Mock-ups in Close-up 04.07.13

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A soberly dressed middle-aged man is staring at an architectural model, an expression of earnest concentration on his face. "Psychologists have said that man's neurosis comes from too much contact with other humans," he states grimly. Gesturing towards the model, he concludes, "This won't happen in my city." The scene – from the 1960s film Beat Girl – is an unintentionally comic summation of the idea of the architect as deluded visionary, intent on inflicting his or her theories on society. Models play a central role in these delusions. They are an attempt to predict the future, projections of an alternative world that is much easier to control than the messy one we inhabit.

Architectural models are not always produced by architects though, and they are not always about the future. Gabu Heindl and Drehil Robnik's film Mock-ups in Close-up: Architectural Models in Film, explores the various roles they have played in film. It is a kind of taxonomy of the architectural model constructed through an epic collection of movie scenes in which they appear.

The film is an ongoing project, an archive that is ever expanding to include not just new films but recently discovered old ones too. Its current running length is 135 minutes and features 170 clips. Its premise is seemingly straightforward: the clips must be from feature films and only the scene in which the model appears is included. They are arranged chronologically – from 1915 on – and whatever editing decisions have gone into the choice of films or their precise order is left unstated.

This iterative methodology results in some rich juxtapositions and revealing adjacencies. There is a point during the 1970s when virtually all the films featured seem to be directed by Michael Winner. And who knew that Ben Stiller had starred in so many scenes where architectural models provide the comic punchline? The rubbing-up of European art films, obscure B-movies and Hollywood schlock provides an amusing sub-plot too. Any project that combines clips from François Truffaut's L'Homme Qui Aimait les Femmes and Herbie Goes Bananas is all right by me.

As co-director Drehli Robnik said in his introduction at the Architecture Foundation's screening of the film, at the Barbican this May, history enters by the back door in this project. Shifts in social and cultural values become apparent through changes in the roles of men and women, attitudes to authority and optimism about the future.

War films predominate during the 1950s and 60s, and these clips feature a succession of Nazi officers contemplating Albert Speer's model of Berlin or British commandos pointing at miniature representations of impregnable Alpine Schlosses. Later, the heist film comes into its own, and the model becomes a vehicle for other kinds of dreams and ambitions.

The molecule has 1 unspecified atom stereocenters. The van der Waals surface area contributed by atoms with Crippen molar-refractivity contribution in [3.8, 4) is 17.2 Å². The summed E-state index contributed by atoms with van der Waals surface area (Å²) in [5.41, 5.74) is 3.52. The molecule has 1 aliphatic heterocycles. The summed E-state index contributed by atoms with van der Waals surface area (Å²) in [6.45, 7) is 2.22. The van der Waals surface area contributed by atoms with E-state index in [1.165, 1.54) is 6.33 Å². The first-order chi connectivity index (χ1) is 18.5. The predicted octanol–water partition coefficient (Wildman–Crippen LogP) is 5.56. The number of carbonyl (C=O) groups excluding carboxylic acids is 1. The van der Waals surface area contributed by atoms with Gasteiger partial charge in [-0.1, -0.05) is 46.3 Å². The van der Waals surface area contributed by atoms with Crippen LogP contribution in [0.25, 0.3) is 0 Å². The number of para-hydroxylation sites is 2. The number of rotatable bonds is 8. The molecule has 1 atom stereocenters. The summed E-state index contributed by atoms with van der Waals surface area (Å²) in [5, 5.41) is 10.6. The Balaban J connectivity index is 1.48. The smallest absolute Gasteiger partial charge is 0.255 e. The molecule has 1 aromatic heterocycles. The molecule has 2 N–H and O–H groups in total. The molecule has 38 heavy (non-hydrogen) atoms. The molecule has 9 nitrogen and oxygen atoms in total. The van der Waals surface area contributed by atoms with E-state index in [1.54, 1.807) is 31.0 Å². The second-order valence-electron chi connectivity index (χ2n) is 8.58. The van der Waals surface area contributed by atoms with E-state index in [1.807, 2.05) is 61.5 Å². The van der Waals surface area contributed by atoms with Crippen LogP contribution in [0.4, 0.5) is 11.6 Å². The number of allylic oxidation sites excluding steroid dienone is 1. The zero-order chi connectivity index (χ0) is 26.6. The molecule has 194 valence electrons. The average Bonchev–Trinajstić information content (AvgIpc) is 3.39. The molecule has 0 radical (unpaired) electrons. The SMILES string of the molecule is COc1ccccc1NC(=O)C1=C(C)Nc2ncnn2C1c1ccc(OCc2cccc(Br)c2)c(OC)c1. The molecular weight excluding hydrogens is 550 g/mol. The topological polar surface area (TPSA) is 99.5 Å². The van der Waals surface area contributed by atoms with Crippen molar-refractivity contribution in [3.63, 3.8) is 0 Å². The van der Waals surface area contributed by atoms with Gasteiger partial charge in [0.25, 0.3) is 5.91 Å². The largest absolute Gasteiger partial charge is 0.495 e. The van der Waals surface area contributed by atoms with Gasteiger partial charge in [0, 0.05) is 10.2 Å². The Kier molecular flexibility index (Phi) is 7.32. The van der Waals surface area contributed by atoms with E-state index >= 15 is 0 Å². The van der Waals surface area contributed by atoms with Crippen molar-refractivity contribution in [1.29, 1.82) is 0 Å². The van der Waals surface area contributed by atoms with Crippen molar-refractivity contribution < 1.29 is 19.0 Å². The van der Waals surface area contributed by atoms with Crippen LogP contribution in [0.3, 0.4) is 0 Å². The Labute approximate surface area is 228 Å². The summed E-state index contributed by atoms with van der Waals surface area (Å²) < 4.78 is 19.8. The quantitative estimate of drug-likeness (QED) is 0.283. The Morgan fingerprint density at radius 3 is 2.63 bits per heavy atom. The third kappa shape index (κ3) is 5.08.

During the 1980s and 90s, there is a rash of American films exploring corporate life where the models are invariably of garish pomo office blocks and riverside condos. These include Michelle Pfeiffer struggling with a small child and a large model of a César Pelli-esque skyscraper in One Fine Day and Richard Gere fussing over the fenestration on his house design while his naked girlfriend lolls idly on a bed in Intersection.

Throughout these clips, the model stands as a symbol of hubris or as an accident waiting to happen. The collapse of self-deluding dreams is an inevitable part of the film's narrative, often expressed in the destruction of the model itself.

Despite Heindl and Robnik's aspiration towards completism, there are obvious gaps in the choices. Where, for instance, is the miniature Stonehenge from Spinal Tap? There are deliberate omissions too. Many films use models as backdrops, particularly in science fiction when the scene is entirely imaginary. Such blurring between reality and fantasy is of little concern to Heindl and Robnik. Their interest in models is highly literal and conceptually rigorous. It is more a character in the film than a prop, another actor on the stage rather than the stage itself.

The resulting film is far from straightforward or literal though. Heindl and Robnik describe it as a psychedelic experience and it does indeed induce a kind of semi-hypnotic state. The cutting and splicing of a series of unrelated but often very similar scenes – some no more than a couple of seconds long – makes for a disorientating experience. There is no narrative arc or forward motion, just an endless series of returns as if the same characters are doomed to repeat the same scene in different formats for the rest of their lives.

There is then a neat fit between the film's form and its content. Architectural models are representations that attempt to fool us into believing that they are the real thing. They are illusions into which we are repeatedly drawn and we remain suckers for their verisimilitude.

Mock-ups in Close-up: Architectural Models in Film 1915-2012, by Gabu Heindl and Drehli Robnik.

First shown in London on 18th April 2013 as part of the Architecture Foundation's Architecture on Film series.



Gabu Heindl and Drehli Robnik



Charles Holland

quotes story

The film is an ongoing project, an archive that is ever expanding to include not just new films but recently discovered old ones too

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